Many of these people would be considered poor by Western standards. Yet they consider themselves wealthy and satisfied.
Ninety percent of American centenarians are functionally independent for the vast majority of their lives—up until the average age of 92 years. Rather than the incorrect perception that the older you become, the sicker you get, these centenarians teach us that the healthier you've been, the older you get.
Many centenarian women have a history of bearing children after the age of 35 and even 40. A woman who gives birth after the age of 40 has a four times greater chance of living to 100 than women who do not. It's probably not the act of bearing a child in one's 40s that promotes long life, but doing so may be an indicator that the woman's reproductive system is aging slowly and that the rest of her body is just as healthy.
At least 50 percent of centenarians have close relatives or grandparents who lived to a very old age and many have exceptionally old siblings. Male siblings of centenarians have an 11 times greater chance of reaching age 97 than other men born around the same time, and female siblings have an eight and one-half times greater chance of achieving age 100 than other females born around the same time.
I think the most reassuring of the New England Centenarian Study (NECS) findings is that although the centenarians share certain characteristics, they are not all alike. In fact, they have a wide range of different characteristics—their ethnicity, spiritual beliefs, level of education (no formal schooling to postgraduate study); socioeconomic status (very poor to very rich); dietary patterns (strictly vegetarian to extremely rich in saturated fats) and exercise (none to daily).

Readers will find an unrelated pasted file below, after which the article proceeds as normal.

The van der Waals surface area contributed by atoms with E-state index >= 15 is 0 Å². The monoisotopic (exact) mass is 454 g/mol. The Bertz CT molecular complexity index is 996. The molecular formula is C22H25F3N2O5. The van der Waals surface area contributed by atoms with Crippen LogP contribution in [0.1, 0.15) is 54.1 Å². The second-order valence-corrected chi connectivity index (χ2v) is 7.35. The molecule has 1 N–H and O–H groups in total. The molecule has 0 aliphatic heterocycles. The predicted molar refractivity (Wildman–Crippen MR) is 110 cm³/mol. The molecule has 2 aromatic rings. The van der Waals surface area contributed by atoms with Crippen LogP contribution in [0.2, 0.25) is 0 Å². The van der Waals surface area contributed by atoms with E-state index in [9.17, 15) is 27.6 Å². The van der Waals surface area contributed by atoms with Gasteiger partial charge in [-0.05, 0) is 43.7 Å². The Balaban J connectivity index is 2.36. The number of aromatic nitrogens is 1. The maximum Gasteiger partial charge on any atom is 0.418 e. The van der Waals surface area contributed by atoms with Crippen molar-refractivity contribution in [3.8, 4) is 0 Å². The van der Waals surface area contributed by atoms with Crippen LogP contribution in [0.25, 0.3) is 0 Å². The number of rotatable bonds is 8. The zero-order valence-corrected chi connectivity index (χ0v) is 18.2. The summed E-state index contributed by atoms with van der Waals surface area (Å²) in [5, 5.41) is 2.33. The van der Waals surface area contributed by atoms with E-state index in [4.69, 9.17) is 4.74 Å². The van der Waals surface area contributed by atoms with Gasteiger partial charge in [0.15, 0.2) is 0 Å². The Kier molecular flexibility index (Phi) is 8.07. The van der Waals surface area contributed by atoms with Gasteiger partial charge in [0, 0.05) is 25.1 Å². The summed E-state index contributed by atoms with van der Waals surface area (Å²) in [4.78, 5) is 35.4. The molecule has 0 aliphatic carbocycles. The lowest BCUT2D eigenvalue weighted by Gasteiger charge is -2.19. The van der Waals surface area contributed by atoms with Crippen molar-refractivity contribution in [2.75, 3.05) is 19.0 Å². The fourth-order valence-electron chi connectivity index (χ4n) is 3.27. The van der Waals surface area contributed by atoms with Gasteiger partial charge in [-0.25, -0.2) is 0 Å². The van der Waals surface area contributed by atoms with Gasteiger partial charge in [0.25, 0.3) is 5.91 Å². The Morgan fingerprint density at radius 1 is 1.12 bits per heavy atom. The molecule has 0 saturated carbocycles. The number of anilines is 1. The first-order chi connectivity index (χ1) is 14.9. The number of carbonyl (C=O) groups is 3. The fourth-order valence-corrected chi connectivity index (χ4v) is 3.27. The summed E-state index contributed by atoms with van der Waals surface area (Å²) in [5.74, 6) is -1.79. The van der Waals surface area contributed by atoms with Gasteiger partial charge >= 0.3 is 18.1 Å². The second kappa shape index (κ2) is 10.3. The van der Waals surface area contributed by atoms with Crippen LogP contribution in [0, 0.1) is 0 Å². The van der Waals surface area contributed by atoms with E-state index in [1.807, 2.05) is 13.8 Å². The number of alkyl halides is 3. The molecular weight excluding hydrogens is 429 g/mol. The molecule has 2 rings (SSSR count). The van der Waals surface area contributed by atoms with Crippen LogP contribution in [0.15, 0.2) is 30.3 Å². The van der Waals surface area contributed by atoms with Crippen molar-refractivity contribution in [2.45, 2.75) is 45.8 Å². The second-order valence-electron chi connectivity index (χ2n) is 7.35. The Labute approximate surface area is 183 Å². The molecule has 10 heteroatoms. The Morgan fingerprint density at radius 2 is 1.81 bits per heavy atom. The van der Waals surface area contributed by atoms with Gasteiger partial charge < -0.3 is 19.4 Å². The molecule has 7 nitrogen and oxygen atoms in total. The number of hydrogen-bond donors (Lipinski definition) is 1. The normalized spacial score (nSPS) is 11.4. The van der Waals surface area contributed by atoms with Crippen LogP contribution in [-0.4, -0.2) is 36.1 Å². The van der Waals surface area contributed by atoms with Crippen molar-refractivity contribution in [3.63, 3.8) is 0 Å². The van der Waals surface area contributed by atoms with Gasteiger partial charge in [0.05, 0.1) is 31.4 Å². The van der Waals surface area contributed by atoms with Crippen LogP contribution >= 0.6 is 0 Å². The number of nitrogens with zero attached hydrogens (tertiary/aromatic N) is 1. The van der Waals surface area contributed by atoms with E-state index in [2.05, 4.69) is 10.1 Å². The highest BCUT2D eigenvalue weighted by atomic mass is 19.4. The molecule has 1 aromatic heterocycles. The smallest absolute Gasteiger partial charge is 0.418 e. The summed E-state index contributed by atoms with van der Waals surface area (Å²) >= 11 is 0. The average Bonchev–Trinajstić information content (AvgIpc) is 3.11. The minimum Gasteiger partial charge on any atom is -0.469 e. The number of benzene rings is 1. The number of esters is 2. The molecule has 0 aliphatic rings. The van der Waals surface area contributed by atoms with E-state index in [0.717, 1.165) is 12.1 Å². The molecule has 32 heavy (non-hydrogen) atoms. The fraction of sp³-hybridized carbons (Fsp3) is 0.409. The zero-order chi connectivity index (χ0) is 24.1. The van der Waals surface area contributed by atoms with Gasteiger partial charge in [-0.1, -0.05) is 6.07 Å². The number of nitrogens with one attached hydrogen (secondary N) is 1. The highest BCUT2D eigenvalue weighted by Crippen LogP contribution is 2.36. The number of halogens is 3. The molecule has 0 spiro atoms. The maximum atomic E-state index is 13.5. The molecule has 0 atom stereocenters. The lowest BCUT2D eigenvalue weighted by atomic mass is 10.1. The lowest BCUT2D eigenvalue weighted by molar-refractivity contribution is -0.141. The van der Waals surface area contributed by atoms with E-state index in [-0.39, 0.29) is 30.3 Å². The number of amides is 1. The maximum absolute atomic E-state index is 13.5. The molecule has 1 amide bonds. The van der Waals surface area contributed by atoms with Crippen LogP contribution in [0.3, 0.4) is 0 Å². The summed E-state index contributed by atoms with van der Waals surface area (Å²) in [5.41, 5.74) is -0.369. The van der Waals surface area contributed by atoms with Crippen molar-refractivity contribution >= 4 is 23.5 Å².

More Than Good Genes Researchers tell us that the odds of living to 100 years of age are increasing every year. There are already many thousands of centenarians alive today, and at least half of them are well enough to live independently. There are about 50,000 people over the age of 100 in the United States alone—almost three times as many as there were in 1980.
Are they just blessed in the good genes department? Or is their health due to the way they live? Though scientists continue to debate the factors that are most likely to assist us in becoming centenarians, most now say that long life is not just a result of good genes.
Genes are important, but even more important are the decisions we make about a variety of daily lifestyle issues—eating, sleeping, diet, exercise, work, leisure and our relationships. Some experts believe that as much as 80 percent of what controls how long you or I will live is related to our lifestyle choices, not our genes.
Donna used to share with me one of her favorite quotes. It was from a poem Douglas MacArthur quoted: "You are as young as your faith, as old as your doubt; as young as your confidence, as old as your fear; as young as your hope, as old as your despair."
In Christ, we have faith given to us by the Lord, confidence in Him and His love. We are told to "fear not," and we have the ultimate and eternal hope that all of our physical aging will one day end. Hallelujah!
Walt Larimore, M.D., is one of America's best-known Christian family physicians. He is the author of God's Design for the Highly Healthy Person (Zondervan), from which portions of this article are adapted. He lives with his wife, Barb, in Colorado. Visit www.DrWalt.com for more information on this subject and many other health-related topics.
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